Every year at this time, the jewelry industry falls silent for about a week as jewelers take their mandatory holidays. With tumbleweeds rolling through the trade, there isn’t all that much brand new to say about jewelry. So it seems like a good time to spotlight three talented and inspiring designers working in related fields. I’m especially mad about the first one:
Nick Fouquet, hatmaker
Nick Fouquet looks like the love child of actress Kate Hudson and the Mad Hatter (with a dash of Brad Pitt). At his atelier in Venice Beach, Calif., he makes badass hats beloved by Madonna and Pharrell Williams (for prices starting at $900). His website is bitchin’, as is the fantastic video that introduces it (check out the clever timeline on his unconventional About page). Fouquet’s version of California living is almost too beautiful and too groovy to be believed—his chapeaus, however, are the real deal. Made of distressed, slightly misshapen, sustainably harvested beaver fur felt, they exude style and panache without sacrificing originality. Each one comes with a strike-anywhere match tucked inside its brim.
Poppy Barley, custom shoes
From their headquarters in Edmonton, Canada, sisters Justine and Kendall Barber are redefining the footwear business. They founded Poppy Barley in 2012 after Justine returned from a trip to Bali, where she’d had a pair of custom boots made. The experience sparked an idea for bringing custom shoes to the masses. Named after the poppy seeds and barleycorns used by medieval cobblers in England as units of measurement, the company, which makes all its shoes at a factory in León, Mexico, is committed to fair wages and total transparency (about everything from markups to materials to factory conditions). Their showroom is decorated with photos of their customers’ feet outfitted in their shoes (which they select on Instagram). But it is their brilliant ethos about luxury that I most adore: “#LuxuryForThePeople. To us, luxury is not a statement to the world about riches. Luxury is a commitment to craftsmanship, thoughtful design, fair profits, and human connection.”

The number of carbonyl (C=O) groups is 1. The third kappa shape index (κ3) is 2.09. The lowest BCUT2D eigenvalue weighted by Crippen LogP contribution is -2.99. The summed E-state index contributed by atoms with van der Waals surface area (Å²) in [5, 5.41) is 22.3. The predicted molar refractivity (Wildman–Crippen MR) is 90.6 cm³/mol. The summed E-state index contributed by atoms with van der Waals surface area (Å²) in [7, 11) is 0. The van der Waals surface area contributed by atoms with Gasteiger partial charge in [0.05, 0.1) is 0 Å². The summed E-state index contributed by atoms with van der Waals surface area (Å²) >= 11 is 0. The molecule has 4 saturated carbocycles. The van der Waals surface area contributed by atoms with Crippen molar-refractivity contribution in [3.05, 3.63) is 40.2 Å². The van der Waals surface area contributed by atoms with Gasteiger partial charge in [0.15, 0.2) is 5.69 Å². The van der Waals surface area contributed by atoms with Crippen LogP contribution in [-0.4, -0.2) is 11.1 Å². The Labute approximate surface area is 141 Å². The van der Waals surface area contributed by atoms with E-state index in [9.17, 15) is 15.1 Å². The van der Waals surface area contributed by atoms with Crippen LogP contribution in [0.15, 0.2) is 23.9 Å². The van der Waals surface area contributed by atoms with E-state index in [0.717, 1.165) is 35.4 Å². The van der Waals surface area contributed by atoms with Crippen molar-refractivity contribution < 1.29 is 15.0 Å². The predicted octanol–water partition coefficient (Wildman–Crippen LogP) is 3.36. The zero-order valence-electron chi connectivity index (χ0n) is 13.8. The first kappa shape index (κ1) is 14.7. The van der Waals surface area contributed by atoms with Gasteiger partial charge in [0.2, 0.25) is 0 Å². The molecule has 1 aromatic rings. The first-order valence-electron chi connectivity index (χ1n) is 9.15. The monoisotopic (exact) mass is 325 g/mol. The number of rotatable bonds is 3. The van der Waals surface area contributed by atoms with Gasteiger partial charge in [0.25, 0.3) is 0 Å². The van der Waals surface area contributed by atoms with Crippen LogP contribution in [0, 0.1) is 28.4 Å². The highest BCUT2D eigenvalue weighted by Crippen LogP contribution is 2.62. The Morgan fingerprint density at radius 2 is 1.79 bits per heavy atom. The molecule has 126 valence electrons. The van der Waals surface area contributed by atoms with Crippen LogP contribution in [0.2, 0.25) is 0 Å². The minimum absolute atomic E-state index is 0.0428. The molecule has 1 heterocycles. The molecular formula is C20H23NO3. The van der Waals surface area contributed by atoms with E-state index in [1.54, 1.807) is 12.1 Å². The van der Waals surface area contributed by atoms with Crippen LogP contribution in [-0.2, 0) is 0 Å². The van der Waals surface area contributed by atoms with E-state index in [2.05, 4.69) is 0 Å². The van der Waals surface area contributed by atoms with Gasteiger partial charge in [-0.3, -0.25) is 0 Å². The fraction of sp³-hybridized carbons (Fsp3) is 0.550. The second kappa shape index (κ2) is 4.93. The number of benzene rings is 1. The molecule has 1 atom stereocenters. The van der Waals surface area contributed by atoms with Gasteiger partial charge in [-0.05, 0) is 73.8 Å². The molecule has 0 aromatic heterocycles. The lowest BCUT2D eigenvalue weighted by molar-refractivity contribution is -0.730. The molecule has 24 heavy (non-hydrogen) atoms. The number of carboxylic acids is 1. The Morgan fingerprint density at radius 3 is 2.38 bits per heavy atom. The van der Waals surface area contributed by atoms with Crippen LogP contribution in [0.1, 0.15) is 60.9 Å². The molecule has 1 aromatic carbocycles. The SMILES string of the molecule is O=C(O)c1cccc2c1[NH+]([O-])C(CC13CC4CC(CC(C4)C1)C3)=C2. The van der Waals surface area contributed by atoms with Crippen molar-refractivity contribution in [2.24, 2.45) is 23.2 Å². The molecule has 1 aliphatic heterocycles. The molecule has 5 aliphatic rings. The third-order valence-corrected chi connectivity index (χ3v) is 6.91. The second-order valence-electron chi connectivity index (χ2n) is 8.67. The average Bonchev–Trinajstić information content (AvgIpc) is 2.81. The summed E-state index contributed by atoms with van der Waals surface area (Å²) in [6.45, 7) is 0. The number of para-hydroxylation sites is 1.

Clare V, handbags
Last year, when I flew to Detroit for a day and a night to crash the Vogue-Shinola party celebrating the exhibit of Bruce Weber photography at the Detroit Institute of Arts, I met Clare Vivier, a Los Angeles–based bag designer who’s friends with the creative team at Shinola (through mutual collaborator Steven Alan). Her flagship location in the Silverlake neighborhood of L.A. (not far from the Shinola boutique that recently opened there) is home base for her minimalist creations, which she began making in 2008 after noticing a need for functional yet fashionable laptop cases. Her leather products—including monogrammable totes, sacks, clutches, wallets, and shoulder bags—are the perfect blend of French glamour and California cool (for proof, check out her gorgeous Instagram feed).
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